Building the KDE UserBase


In depth: Most software developers, whether open source or proprietary, would agree that the success or failure of any endeavour depends on building a community. This may be a community of fellow developers, advocates or just users, but unless a significant number of people take a project to their hearts, it's unlikely to make an impact.

If you're an elite coder who dreams in C++, making your mark on a free software project could be relatively easy; you take the code - magically available under the GPL - and work out how to do something new or more efficient with it and then bash out your edits on a keyboard. You release your patch and the community sings your praises while you begin the process over again with the same or another project.

For those of us who dream in boring old pictures, making an impression may seem like a pipe dream, but there are ways that end users can get involved in free software development and help improve not just the software itself, but also the experience of other users. In this case, it's not our (lack of) coding skills that are of use, but the diverse ways we use software and the experiences we can bring to the community.

Enter UserBase and Anne Wilson. The former is a collection of pages dedicating to helping users everywhere get the best experience when using KDE. The latter, meanwhile, is a retired teacher with a passion for Linux, learning and KDE who has become a key contributor to UserBase.

Hassle-free mobile phone syncing


In depth: There's a long history of syncing mobile devices with Linux. That long history is mostly filled with one device not synchronising, followed by another device not working, followed by another.

The problem is that the protocols and software used by most devices to talk with one another are closely guarded secrets, and anyone attempting to write an open source client needs to decode those protocols bit by bit, and then stay ahead of any changes. Hopefully, newer and more open platforms like Google Android, the freshly open sourced Symbian or Qt will mean that decent open protocols can be developed to ease the pain for Linux users and device compatibility.

Despite the negativity in our first sentence, things have recently got a lot better. There are several workable solutions you can use today. They might be a little messy, and use a hotchpotch of Gnome and KDE applications, but they can be made to work and we're going to show you how.

10 simple ways to make your Linux box more secure


In depth: Most articles on security for Linux are firmly rooted in the guidance of tried-and-tested Unix usage. This means that they dust off the same dry points on keeping the network locked away, minimising the risk by locking down the system and only giving access to the people who really need it, then draw a conclusion that boils down to a form of the old adage 'it's better to be safe than sorry'.

That's not to say those techniques aren't useful, but they often aren't particularly applicable to the average installation. We want to rejuvenate this age-old advice with a checklist that's relevant to everyone's installation. If you follow each tip, your system usage will many times safer than most. But even if you don't do absolutely everything, changing just one bad habit can still make a big difference.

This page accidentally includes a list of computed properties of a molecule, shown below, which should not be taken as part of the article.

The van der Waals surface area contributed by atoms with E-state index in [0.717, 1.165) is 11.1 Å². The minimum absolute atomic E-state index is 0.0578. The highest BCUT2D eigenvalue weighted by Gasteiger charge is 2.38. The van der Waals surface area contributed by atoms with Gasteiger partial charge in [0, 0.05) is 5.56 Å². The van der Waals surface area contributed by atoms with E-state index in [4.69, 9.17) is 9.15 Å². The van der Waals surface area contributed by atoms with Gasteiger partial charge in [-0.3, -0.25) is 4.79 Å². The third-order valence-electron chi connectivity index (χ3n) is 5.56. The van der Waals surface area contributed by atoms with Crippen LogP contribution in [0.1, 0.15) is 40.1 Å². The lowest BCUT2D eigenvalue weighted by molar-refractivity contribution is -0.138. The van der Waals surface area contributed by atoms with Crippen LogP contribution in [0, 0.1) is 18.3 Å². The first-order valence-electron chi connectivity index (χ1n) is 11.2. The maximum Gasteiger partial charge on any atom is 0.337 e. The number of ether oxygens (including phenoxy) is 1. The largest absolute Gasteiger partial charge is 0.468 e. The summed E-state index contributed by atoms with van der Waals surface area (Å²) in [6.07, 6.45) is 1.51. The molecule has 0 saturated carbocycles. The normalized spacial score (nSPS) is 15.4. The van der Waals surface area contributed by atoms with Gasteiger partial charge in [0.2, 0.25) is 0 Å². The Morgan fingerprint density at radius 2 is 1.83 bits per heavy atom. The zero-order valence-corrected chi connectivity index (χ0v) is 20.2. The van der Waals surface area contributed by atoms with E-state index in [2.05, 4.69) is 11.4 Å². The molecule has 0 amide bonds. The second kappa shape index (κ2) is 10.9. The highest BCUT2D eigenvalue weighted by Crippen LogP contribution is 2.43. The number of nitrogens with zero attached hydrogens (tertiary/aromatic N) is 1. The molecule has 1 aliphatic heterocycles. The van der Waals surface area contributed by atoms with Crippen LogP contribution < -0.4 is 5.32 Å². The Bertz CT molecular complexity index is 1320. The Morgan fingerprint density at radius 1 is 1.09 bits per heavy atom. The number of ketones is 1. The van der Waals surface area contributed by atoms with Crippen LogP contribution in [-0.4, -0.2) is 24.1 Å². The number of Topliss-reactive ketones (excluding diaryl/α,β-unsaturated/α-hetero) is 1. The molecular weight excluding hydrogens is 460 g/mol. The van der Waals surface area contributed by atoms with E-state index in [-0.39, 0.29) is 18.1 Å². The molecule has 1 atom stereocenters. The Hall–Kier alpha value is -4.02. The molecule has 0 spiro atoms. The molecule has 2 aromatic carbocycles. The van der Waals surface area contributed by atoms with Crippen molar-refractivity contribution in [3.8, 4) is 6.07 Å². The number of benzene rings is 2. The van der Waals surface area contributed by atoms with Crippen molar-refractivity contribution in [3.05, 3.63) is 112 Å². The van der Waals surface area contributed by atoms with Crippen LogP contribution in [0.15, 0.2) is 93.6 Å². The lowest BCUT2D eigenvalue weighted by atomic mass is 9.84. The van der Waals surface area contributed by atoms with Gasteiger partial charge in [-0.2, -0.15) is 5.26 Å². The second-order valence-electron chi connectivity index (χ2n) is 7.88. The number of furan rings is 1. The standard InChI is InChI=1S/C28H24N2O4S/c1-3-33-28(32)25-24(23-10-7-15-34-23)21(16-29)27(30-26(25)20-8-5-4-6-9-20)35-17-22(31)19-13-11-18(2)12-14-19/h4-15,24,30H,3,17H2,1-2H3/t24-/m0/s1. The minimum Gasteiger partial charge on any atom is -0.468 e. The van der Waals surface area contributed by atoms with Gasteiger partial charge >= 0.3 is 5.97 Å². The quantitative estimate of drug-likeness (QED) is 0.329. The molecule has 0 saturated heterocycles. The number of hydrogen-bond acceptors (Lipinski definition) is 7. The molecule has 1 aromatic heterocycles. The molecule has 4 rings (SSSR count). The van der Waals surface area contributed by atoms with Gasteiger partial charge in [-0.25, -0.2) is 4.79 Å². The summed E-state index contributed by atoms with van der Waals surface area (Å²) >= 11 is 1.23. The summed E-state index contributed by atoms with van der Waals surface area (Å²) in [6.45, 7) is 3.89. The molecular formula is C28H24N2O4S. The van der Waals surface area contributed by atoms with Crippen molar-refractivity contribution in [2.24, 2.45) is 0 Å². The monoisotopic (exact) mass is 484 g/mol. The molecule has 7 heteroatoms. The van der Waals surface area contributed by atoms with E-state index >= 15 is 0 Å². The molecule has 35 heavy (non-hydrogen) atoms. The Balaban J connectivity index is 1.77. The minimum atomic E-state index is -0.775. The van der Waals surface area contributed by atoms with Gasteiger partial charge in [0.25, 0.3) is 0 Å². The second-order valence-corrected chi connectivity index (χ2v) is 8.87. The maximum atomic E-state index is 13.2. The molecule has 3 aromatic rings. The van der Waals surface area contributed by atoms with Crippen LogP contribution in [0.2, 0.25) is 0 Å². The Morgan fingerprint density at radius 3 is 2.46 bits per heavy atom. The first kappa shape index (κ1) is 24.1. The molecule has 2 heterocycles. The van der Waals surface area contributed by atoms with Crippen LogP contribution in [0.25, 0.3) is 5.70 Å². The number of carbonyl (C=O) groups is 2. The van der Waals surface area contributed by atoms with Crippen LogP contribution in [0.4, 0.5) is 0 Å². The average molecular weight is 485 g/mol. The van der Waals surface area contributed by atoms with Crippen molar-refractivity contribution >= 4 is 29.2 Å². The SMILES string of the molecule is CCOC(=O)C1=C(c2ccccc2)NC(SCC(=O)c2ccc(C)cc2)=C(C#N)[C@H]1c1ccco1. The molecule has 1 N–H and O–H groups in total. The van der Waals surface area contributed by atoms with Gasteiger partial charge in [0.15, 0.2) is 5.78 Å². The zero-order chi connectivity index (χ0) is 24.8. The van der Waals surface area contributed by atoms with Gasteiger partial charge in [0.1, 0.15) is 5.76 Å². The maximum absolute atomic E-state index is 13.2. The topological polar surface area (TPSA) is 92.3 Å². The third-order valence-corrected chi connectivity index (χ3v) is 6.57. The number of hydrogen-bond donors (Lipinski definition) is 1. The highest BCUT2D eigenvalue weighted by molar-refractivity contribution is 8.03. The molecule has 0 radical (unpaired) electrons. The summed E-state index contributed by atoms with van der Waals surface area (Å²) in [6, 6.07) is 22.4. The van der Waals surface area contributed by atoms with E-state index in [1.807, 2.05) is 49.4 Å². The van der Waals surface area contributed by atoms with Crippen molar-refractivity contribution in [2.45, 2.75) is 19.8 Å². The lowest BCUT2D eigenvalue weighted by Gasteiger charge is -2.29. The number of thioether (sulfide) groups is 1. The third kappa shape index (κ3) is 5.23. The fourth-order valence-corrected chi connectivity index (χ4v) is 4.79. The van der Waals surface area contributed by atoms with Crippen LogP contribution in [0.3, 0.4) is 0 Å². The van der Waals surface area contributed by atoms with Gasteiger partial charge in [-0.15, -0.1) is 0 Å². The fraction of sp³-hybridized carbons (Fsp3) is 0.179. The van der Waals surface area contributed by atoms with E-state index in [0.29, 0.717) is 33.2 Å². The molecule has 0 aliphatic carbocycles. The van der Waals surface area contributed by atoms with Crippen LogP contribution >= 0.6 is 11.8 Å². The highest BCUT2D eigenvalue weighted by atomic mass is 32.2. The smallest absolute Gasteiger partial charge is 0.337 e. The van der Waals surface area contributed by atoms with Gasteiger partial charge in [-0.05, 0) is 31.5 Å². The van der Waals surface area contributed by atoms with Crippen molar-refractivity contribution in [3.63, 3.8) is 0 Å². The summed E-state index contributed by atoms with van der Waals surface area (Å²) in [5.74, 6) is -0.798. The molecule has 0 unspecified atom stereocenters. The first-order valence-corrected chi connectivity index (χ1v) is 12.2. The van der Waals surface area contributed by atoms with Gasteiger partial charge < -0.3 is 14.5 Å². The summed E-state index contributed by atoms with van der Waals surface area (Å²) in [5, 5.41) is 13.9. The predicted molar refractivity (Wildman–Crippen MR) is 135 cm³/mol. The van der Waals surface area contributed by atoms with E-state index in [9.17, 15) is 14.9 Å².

Group test: web browsers


In depth: Never before has the once humble browser been so powerful. These days it's not just basic tasks that can be undertaken without leaving the confines of a Firefox or Konqueror window; some of the jobs that used to require complex desktop applications - database design, video editing, photo manipulation - are now perfectly viable for those with just browser software and web access.

This kind of power makes your choice of browser almost as crucial as your distribution and operating system. If an application is written using standard technologies - such as HTML, JavaScript and CSS - it should run well on anything capable of rendering those technologies, whether the browser launches from Linux or another OS. In fact, a good browser can make your choice of OS largely irrelevant.

There are other more proprietary and equally widespread technologies around, but as these in-browser application frameworks rely on plugins to work correctly, it could be seen as a little unfair to judge them in this Roundup. However, we're concerned with getting things done, so if a favourite site works better in one browser than another - even as result of better support from a developer - then we'll take it into account.

Think of it this way: we could offer a picture of how well each browser does on the Acid 2 test, chuck in a table of features and have done with it. But that would be lazy, because browsers rely on content from other sources and you need to know what really works best for you.

Hudzilla Coding Academy: Introduction

TuxRadar launches; world + dog vaguely amused


Few people like reading the news when it's plagued by adverts or over-complicated design. And no one likes it when stories are split across 10 pages just to boost the impression count. So the smart bods behind Linux Format magazine (that's us) have launched this new site with a few goals in mind...

  • To get some of our content online for everyone to read and learn from.
  • To post news stories about free software matters
  • To launch and run the Hudzilla Coding Academy
  • To have some fun with a twice-monthly podcast, while covering some serious free software issues
  • To do all the above using a site that loads super-fast, doesn't split stories into a zillion pages, and is pretty light on adverts too.

So, tell your friends, tell all your friends: it's time to kick-ass and chew bubblegum, and penguins don't much like gum.